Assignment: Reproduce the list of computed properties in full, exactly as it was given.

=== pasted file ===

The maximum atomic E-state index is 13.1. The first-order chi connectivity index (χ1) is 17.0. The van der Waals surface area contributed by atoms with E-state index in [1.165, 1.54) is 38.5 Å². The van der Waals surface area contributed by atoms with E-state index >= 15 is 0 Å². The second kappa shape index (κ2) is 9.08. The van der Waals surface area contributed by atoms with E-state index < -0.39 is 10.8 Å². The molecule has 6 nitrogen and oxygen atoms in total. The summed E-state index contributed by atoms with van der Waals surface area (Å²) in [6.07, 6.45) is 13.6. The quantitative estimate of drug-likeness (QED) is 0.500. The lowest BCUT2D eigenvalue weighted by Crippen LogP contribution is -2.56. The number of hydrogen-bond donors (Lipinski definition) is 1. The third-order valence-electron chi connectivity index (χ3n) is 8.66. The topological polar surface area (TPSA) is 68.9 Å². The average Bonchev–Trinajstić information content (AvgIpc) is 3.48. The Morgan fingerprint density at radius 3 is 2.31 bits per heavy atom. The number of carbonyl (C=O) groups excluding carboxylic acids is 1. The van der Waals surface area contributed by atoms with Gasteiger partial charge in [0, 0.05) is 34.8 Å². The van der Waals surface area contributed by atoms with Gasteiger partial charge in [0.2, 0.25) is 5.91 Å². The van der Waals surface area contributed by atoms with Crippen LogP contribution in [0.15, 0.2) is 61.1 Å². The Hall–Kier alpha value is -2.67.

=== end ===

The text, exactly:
The maximum atomic E-state index is 13.1. The first-order chi connectivity index (χ1) is 17.0. The van der Waals surface area contributed by atoms with E-state index in [1.165, 1.54) is 38.5 Å². The van der Waals surface area contributed by atoms with E-state index >= 15 is 0 Å². The second kappa shape index (κ2) is 9.08. The van der Waals surface area contributed by atoms with E-state index < -0.39 is 10.8 Å². The molecule has 6 nitrogen and oxygen atoms in total. The summed E-state index contributed by atoms with van der Waals surface area (Å²) in [6.07, 6.45) is 13.6. The quantitative estimate of drug-likeness (QED) is 0.500. The lowest BCUT2D eigenvalue weighted by Crippen LogP contribution is -2.56. The number of hydrogen-bond donors (Lipinski definition) is 1. The third-order valence-electron chi connectivity index (χ3n) is 8.66. The topological polar surface area (TPSA) is 68.9 Å². The average Bonchev–Trinajstić information content (AvgIpc) is 3.48. The Morgan fingerprint density at radius 3 is 2.31 bits per heavy atom. The number of carbonyl (C=O) groups excluding carboxylic acids is 1. The van der Waals surface area contributed by atoms with Gasteiger partial charge in [0, 0.05) is 34.8 Å². The van der Waals surface area contributed by atoms with Gasteiger partial charge in [0.2, 0.25) is 5.91 Å². The van der Waals surface area contributed by atoms with Crippen LogP contribution in [0.15, 0.2) is 61.1 Å². The Hall–Kier alpha value is -2.67.